Merck & Co. acquires Peloton
Merck & Co. swooped in to acquire Peloton Therapeutics this week, heading off a planned IPO by the biotech company. The upfront cost is $1 billion.
The deal provides Merck access to PT2977, an oral therapy with a novel mechanism of action currently moving into late-stage development for renal cancer.
Merck recently secured approval for the combination of its PD-1 inhibitor Keytruda and Pfizer's tyrosine kinase inhibitor Inlyta for first-line renal cancer patients, but faces competition in this market.
It seems inevitable that PT2977 will now likely be studied as a combination agent with Keytruda with a view to offering clinical advantages over current therapies and potentially allowing Merck to market a combination therapy developed entirely ‘in house’.
Amgen acquires Nuevolution
Amgen agreed to acquire the Danish drug discovery specialist Nuevolution for $167 million; the two companies have been collaborating since 2016.
Amgen has indicated that development of two oncology compounds discovered via this partnership is progressing rapidly and with associated royalty payments worth up to $800 million, the financial incentive to acquire Nuevolution is clear.
Amgen indicates that strategic rationale for the deal extends beyond this consideration, however, and will allow it to closer integrate Nuevolution's DNA-encoded library-based drug discovery platform with its internal R&D capabilities.
With Neuvolution also working with Johnson & Johnson and Almirall among others, Amgen may have also decided to move early to head of competition from any other motivated buyers.
Health-tech in focus
There were two notable announcements in the field of health-tech this week; a fundraising for the drug discovery computing platform Schrödinger and the collaboration between Verily and four major drug companies designed to enhance clinical study recruitment.
Schrödinger, which is backed among others by Bill Gates and Google Ventures, has previously out-licensed its capabilities to biotech companies, but hopes to start developing drugs itself. Focusing on cancer therapeutics, it hopes to have a drug candidate ready for clinical testing next year. It is one of numerous companies aiming to use a combination of computing power and access to large genetic data sets as a way to speed up the drug development process.
Elsewhere, Verily - the life sciences focused subsidiary of Alphabet - has partnered with Novartis, Otsuka, Pfizer and Sanofi to develop digitally-focused, patient-centred trial research programmes through its ongoing Project Baseline initiative. The collaborators will explore novel approaches to collating real-world data and hope to initiate clinical trials using the platform.
An expert view on roxadustat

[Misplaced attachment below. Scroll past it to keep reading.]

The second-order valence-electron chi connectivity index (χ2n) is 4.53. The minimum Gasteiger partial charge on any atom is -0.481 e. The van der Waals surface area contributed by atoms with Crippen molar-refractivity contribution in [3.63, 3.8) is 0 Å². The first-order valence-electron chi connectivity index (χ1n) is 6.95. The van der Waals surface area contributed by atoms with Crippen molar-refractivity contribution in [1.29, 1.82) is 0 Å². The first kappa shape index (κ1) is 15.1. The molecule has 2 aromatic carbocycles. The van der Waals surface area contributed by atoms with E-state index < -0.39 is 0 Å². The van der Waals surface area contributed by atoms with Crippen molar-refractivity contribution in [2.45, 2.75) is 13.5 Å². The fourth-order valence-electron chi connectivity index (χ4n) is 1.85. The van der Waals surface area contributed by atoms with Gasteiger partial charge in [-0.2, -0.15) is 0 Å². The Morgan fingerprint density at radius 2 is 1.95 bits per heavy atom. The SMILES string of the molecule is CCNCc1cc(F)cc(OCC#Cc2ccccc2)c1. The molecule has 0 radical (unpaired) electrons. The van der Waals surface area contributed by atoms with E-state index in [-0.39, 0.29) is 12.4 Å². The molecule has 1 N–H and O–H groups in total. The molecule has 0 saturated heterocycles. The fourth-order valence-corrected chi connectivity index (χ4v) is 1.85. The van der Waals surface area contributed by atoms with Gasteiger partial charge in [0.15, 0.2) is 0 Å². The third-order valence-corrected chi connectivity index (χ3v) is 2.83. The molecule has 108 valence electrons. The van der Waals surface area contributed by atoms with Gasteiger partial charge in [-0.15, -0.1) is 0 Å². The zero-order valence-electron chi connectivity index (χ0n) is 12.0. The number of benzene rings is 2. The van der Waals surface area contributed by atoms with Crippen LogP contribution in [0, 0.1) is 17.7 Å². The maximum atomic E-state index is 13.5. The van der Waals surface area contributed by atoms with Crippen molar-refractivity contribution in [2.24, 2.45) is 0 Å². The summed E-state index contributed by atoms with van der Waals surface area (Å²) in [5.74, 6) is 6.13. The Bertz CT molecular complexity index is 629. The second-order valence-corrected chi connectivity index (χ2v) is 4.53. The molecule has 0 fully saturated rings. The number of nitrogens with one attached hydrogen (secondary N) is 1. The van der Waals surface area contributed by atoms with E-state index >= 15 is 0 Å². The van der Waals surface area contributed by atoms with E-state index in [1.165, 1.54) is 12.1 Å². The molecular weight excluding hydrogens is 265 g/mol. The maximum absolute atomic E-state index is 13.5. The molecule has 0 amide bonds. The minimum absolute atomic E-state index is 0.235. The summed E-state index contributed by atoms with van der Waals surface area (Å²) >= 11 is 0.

It is widely acknowledged that FibroGen recently made something of a pig's ear of releasing pooled safety data for roxadustat; an experimental treatment for anaemia in patients with chronic kidney disease.
The drug, which has been co-developed with AstraZeneca, is touted as a potential blockbuster and has been prominent on the radar of biotech investors. But when data was released earlier this month, FibroGen was punished for a lack of clarity in how the analysis could be understood by shareholders and whether it would meet the demands of the FDA.
Some complexities were to be expected; data was pooled from nine trials with differing endpoints required for the evaluation of safety from US and European regulators.
Encouragingly for all involved with roxadustat, a US-based nephrology key opinion leader FirstWord spoke to this week described safety results as encouraging and likely supportive of approval. Furthermore, non-inferiority versus placebo in non-dialysis patients will make it hard for the FDA to add a black box warning to roxadustat's label, the expert believes.
BioCryst's HAE hope looks to have come up short
The chances of BioCryst upsetting the applecart in the hereditary angioedema (HAE) market may have diminished despite its compound BCX7353 delivering positive Phase III data this week.
New HAE therapies from Takeda and CSL have significantly advanced the standard of care, but are antibody-based and must be given by injection. Investors have therefore been closely following BioCryst's progress as BCX7353 is an oral therapy.
Results published this week, however, suggest that BCX7353 may not sufficiently reduce the rate of HAE attacks to warrant sizeable switching away from more efficacious injectable therapies. Shares in BioCryst declined more than 50 percent as a result.
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